I have received and begun to read Gail Riplinger's Hazardous Materials (see previous post). The first impression is that this is a big book - over 1000 pages. Opening it at random, I found page 845, and was instantly confronted with an egregious historical error about the Knights Templar. Turning back to the beginning of the section, I was amazed to find that Gail Riplinger actually believes The Da Vinci Code (better called the Da Vinci Codswallop) to be of some merit in its historical statements! Thus, on the basis of a work which contains no historical fact worth mentioning, we are told that, "The temples erected by the Knights were used for bizarre rituals of a Satanic nature" (P. 843). Not that she uses The Da Vinci Code as her only source. She also quotes Templar fantasists Laurence Gardener, Eliphas Levi, , Knbight and Lomas, and of course the work of Leigh and Baigent, as if these men had anything useful to say about the Templars. A leading British Historian has described Leigh and Baigent (and by extension all who hold their views) as "Fabulists", and this verdict is true! Missing are references to any credible work on the Templars, such as Helen Nicholson's The Knights Templar (Stroud, Sutton, 2001), Piers Paul Read, The Templars (London, Phoenix, 2003), Malcolm Barber, The New Knighthood (Cambridge, Cambridge University Press, 1994), and Michael Haag, The Templars: History and Myth (London, Profile, 2008). Each of these books exposes the fantasies of the works cited by Riplinger, and shows that the idea of the Templars as occultists is simply the product of over-active imaginations.
First of all, the charges against the Templars were not believed outside of France, and the Templars outside of France did not confess to the same charges that the French Templars did. Secondly, the Templars in France only confessed after hours, maybe days, of severe torture. Third, the Pope himself did not believe the accusations made by the King of France, accusations made, as all reputable historians now seem to agree, with the aim of seizing the assets of the Templars, who functioned as international bankers.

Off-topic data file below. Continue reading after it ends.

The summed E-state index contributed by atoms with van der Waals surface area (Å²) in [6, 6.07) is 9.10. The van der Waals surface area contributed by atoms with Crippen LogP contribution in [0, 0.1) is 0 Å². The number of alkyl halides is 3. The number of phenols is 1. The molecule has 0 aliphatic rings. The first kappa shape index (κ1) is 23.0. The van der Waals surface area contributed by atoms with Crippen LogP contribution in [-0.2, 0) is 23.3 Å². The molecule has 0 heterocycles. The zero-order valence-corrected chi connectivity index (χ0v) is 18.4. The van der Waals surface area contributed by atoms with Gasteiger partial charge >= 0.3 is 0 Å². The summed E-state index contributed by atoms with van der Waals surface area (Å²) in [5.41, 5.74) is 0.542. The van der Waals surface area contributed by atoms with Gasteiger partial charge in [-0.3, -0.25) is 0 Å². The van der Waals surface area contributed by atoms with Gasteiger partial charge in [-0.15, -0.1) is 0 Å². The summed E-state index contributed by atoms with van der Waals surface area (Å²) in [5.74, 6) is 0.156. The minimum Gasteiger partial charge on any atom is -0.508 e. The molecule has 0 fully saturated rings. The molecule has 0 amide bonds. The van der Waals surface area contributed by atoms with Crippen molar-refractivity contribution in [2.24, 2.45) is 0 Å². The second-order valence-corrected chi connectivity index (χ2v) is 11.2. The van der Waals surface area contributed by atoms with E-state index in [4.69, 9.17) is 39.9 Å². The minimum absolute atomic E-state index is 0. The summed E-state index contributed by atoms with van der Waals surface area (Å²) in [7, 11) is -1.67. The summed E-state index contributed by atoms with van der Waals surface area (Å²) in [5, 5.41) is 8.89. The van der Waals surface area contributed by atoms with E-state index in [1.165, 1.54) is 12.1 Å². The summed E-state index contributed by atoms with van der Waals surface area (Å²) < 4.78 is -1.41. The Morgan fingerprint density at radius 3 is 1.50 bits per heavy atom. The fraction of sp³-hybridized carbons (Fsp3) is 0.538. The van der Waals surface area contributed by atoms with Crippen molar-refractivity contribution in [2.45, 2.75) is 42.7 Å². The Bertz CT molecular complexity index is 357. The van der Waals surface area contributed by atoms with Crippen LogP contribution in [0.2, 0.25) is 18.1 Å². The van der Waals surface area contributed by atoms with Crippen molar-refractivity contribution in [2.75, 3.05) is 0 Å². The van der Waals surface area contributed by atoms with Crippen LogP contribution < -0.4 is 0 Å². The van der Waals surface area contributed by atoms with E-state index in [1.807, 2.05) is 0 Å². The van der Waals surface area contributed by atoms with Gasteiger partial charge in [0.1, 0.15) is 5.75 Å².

As for the fantasies Riplinger retails, Read tells us that they are only the products of 18th-century imagination. The 'Masonic history' that Riplinger also quotes is pure fantasy. He quotes Peter Partner:
"The transformation of ideas about the Templars during the eighteenth century shows how far from stern scientific rationalism the men of the Enlightenment could wander. In the very body of Church history which was the prime target for rationalisation and demystification, eighteenth-century men found the Templars, and turned them into a wild fantasy which for mystagogy and obfuscation equalled anything that the old Catholic historiography could offer. So successful was the enterprise that to this day it is impossible to approach the Templars without encountering the remnants, or even the full and gaudy robes, of eighteenth-century prejudice." (Quoted in Read, P.303")In other words, don't get your ideas about the Knights Templar from the Freemasons, or from the books at the railway station bookstall. Get them from real scholars and historians.
Rilpinger (or rather the fabulists she draws on) finds something sinister in the fact that, in the Temple Church in London, "The floor is frequently interrupted with effigies of the ancient Knight;s [sic.] Templar lying prostrate on the floor, rather than standing erect, as statues usually do" (Pp. 849-50). This is screamingly funny because, as anyone who has ever been to any number of English Medieval Churches knows, Medieval funerary effigies are always recumbent. So Ingham Priory (pictured), also contains several effigies of crusader knights in a recumbent position. But what does that matter to the conspiracy theorist? Umberto Eco wrote of a lunatic:
"For him, everything proves everything else. The lunatic is all idée fixe, and whatever he comes across confirms his lunacy. You can tell him by the liberties he takes with common sense, by his flashes of inspiration, and by the fact that sooner or later he brings up the Templars."Bravo, this witness is true.
Joking aside, how am I to trust a woman who believes such arrant nonsense about the Templars? I had hoped that the fantasies of Leigh and Baigent were their own refutation to Christians, and that the way Dan Brown (or rather the works he draws on) distort the history of the Bible would alert readers to the probability that they distort all the other history they meet - but obviously not. And this brings me to my main criticism of Riplinger's book. I can think of no book more likely to undermine the faith of the reader. In the name of defending the Bible she systematically undermines Greek and Hebrew study, telling us that, in effect, the Bible has been preserved instead in vernacular translations, some of which are secondary (i.e. translations of translations). A shallow, thoughtless reader might stop where she does, but a more thoughtful reader will go on thus: "If all Greek study tools today are faulty, then the tools available in the 1600s were still more faulty, therefore the AV is even less trustworthy than the modern versions, and we really have no idea how to translate the Bible. If we have to rely on translations of translations, then how can we be sure we do not end up with something like Chinese Whispers, with the final translation in fact bearing no relation at all to what was originally written?" Secondly, by quoting parts of books by Leigh and Baigent as if they contained fact (they do not), she encourages undiscerning Christians to read these works, which will plunge them into a morass of wild fantasy about Jesus, all denying His deity and the truthfulness and reliability of the Bible. Thus the thoughtful Christian may be led into atheism by this book! It does indeed contain 'Dangerous Materials'.